So we come to the second volume of Anthony Powell’s sequence of twelve novels. If you’d like to catch up with my summary of the first part follow the link to A Question of Upbringing.
It’s now the late 1920s and Jenkins is living and working in London for a publisher of art books. As the novel begins he reminisces in his narration about Mr Deacon, an ageing artist of middling reputation he had met in Paris:
Mr Deacon was grown-up still: I myself, on the other hand, had changed. There was still distance to travel, but I was on the way to drawing level with Mr Deacon, as a fellow grown-up, himself no longer a figment of memory from childhood, but visible proof that life had existed in much the same way before I had begun to any extent to take part; and would, without doubt, continue to prevail long after he and I had ceased to participate.
The ensuing story is inspired by Jenkins’ memory of seeing a painting (just as Vol 1 began), this time an indifferent picture by Deacon, hung inconspicuously in the house of the Walpole-Wilsons, Jenkins’ hosts for a house-party. Jenkins is always a little in love with someone – this time, it’s Barbara Walpole-Wilson – but hidebound as he is by the rules of society, she is probably unattainable whereas her sister Eleanor would be. Powell, however, in a rare example of only using a few words instead of a hundred, has Barbara mordently describe her thus :
Barbara used to say: ‘Eleanor should never have been removed from the country. It is cruelty to animals.’
I’m sure that in time Nick will find the right girl for him. Having concentrated upon the old boys’ network in the first novel and making useful contacts to get one’s career kick-started, volume two is largely concerned with establishing oneself in society and finding a mate. Nick sounds out one of his dinner companions, Lady Anne Stepney, about her sister Peggy, whom his old school-friend Stringham had had a thing for:
‘As a matter of fact, Peggy hasn’t spoken of Charles Stringham for ages,’ she said.
She did not actually toss her head – as girls are sometimes said to do in books – but that would have been the gesture appropriate to the tone in which she made this comment.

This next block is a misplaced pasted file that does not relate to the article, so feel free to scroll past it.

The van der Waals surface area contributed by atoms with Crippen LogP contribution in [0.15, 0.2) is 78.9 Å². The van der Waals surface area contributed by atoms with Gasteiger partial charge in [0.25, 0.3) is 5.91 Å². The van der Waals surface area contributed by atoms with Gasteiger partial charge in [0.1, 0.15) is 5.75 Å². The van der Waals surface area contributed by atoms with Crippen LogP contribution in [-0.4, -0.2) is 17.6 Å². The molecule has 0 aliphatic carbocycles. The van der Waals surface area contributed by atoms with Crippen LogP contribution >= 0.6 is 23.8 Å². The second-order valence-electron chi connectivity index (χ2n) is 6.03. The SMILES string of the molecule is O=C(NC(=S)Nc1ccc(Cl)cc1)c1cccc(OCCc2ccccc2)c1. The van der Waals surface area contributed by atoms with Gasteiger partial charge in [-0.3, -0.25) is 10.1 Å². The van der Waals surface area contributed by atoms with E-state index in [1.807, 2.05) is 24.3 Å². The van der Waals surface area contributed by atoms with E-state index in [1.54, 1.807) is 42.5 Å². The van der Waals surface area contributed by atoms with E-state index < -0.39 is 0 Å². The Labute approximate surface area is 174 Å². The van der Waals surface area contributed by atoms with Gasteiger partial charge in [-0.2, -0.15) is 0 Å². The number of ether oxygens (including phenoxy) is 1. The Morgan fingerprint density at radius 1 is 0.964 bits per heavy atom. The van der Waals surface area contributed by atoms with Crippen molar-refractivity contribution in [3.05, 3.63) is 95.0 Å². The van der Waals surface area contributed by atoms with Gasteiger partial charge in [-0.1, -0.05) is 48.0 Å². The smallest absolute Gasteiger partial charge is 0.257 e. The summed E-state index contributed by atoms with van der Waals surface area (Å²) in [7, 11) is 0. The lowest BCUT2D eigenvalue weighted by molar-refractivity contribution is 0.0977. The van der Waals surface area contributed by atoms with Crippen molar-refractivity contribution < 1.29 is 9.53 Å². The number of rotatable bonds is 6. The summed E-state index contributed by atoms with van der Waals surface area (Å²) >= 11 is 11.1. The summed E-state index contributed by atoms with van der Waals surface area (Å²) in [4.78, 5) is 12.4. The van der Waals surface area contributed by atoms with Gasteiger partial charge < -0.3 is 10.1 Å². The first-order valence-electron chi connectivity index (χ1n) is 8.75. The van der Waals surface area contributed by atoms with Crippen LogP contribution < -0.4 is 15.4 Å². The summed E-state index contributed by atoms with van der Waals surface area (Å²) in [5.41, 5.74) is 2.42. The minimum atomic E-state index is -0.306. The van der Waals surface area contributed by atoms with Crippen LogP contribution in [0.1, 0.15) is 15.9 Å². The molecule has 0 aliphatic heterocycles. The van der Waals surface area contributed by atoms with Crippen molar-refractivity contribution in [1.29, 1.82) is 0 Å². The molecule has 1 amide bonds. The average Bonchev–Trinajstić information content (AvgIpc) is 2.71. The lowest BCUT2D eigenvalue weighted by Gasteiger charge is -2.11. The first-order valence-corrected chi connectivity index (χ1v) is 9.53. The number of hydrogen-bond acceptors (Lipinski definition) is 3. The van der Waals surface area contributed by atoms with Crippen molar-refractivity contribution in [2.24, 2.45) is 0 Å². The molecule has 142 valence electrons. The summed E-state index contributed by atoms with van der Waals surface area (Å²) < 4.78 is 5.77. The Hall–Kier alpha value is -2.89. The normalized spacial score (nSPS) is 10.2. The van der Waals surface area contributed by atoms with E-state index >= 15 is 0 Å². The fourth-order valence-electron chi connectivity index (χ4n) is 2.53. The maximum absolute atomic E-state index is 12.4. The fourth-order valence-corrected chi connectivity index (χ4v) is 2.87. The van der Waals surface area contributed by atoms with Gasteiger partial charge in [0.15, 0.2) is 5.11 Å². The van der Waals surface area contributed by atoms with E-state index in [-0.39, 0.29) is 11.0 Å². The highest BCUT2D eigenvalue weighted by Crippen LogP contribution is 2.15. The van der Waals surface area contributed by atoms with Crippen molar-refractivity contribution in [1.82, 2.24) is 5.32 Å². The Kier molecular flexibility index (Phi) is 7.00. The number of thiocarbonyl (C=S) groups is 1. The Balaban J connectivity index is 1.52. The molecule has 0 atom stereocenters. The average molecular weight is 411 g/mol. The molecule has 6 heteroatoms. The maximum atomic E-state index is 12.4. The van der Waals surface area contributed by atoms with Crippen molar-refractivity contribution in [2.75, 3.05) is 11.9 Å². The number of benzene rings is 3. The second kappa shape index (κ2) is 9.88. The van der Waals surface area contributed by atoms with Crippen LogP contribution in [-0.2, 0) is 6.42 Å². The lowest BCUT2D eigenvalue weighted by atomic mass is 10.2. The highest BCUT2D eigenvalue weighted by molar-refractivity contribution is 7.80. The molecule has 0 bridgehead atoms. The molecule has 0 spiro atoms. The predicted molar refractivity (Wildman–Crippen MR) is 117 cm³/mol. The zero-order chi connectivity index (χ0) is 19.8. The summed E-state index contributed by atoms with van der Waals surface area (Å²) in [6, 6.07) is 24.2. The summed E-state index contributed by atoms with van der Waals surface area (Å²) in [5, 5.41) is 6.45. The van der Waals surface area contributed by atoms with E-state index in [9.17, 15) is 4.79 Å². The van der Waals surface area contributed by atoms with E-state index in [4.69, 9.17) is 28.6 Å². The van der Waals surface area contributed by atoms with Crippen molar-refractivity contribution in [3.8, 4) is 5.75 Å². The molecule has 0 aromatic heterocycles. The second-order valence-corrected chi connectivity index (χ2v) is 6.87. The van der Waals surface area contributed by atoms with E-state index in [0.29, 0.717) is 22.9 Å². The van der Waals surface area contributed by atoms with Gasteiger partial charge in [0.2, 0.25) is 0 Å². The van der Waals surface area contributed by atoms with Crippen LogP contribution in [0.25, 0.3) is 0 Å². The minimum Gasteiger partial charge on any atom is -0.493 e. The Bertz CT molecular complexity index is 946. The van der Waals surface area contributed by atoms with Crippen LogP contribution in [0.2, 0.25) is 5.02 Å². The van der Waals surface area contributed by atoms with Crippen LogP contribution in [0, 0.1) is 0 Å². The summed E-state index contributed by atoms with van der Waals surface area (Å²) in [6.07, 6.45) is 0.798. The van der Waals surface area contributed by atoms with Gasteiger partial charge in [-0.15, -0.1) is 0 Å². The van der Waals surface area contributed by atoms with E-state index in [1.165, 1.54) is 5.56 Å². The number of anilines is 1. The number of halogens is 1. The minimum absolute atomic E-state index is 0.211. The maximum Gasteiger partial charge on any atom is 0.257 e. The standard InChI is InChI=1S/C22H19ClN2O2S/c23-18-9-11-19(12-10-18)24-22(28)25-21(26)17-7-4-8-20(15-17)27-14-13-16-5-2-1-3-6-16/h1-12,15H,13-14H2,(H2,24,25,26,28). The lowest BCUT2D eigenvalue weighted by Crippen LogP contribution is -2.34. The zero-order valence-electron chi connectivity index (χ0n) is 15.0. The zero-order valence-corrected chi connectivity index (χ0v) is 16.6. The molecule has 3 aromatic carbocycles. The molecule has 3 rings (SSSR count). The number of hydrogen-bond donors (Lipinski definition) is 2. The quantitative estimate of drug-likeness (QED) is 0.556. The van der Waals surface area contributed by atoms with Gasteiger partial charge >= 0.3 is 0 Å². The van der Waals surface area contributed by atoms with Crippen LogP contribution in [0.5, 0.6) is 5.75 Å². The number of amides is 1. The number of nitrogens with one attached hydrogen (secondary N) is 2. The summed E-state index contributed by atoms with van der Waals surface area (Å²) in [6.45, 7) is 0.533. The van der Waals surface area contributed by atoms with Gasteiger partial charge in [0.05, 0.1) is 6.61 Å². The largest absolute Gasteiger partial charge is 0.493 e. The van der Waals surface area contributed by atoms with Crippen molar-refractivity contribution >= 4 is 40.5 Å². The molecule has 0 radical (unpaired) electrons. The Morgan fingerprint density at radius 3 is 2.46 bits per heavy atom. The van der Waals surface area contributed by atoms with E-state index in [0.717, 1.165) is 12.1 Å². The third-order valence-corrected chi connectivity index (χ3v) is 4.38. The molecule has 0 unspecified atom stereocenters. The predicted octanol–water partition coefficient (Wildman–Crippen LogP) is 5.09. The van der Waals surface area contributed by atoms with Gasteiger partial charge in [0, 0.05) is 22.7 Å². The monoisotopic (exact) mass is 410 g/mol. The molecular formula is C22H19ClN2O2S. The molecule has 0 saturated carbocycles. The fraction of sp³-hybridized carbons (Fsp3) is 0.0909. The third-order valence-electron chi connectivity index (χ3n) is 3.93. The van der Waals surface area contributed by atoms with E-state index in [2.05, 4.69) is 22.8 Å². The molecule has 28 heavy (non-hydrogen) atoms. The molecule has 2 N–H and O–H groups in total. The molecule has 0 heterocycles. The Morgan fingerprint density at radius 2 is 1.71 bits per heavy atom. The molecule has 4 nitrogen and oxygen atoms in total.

Jenkins is so easily distracted by the fairer sex!
One seeming obstacle to his progress is his continued association with Widmerpool, who crops up all over the place like an eternal gooseberry, often getting in the way and making Jenkins wonder how he comes to be invited to these dos, and:
It suddenly struck me that after all these years of knowing him I still had no idea of Widmerpool’s Christian name.
Widmerpool will be subjected to several humiliations throughout the novel and laughed at by his companions; Nick to his credit, although ever the observer, doesn’t join in. Widmerpool seems (at this stage anyway) doomed to fail in the romance stakes but we will find out that he is not without desires. He is, however, obviously useful in the business and government circles in which he works and is acquiring a solid reputation therein. Again, Widmerpool is the most intriguing character in the novel.
Many of the others from A Question of Upbringing pop in and out of the narrative from time to time. Sillery turns up at a decadent party; Uncle Giles gets a mention or two – including his abhorence of ‘champagne, beards and tiaras’, and Nick’s first love Jean will make an eventful reappearance – sparking in Nick a ‘sudden burst of sexual jealousy’.
In their twenties, life is one long social whirl for these Bright Young Things moving in the higher echelons of society – it really is a buyer’s market. Just imagine if the Tinder app had been around for this lot!
Again written in four long chapters echoing the seasons, A Buyer’s Market ends back with Mr Deacon bringing the year full circle, and finally – Jenkins finds out Widmerpool’s forename.
This time, knowing Powell’s style with it’s long convoluted sentences full of sub-clauses, I was able to jump into the text and enjoy it fully finding much more humour in particular. Having introduced us to the main characters at length in volume one, the narrative takes off launching us fully into their lives. I really enjoyed it – although the title of volume three, The Acceptance World, infers a seriousness to come – or is it just an initial settling down? Back next month! (9/10)
Source: Own copy.
A Buyer’s Market (Dance to the Music of Time 01) by Anthony Powell, Arrow paperback 240 pages.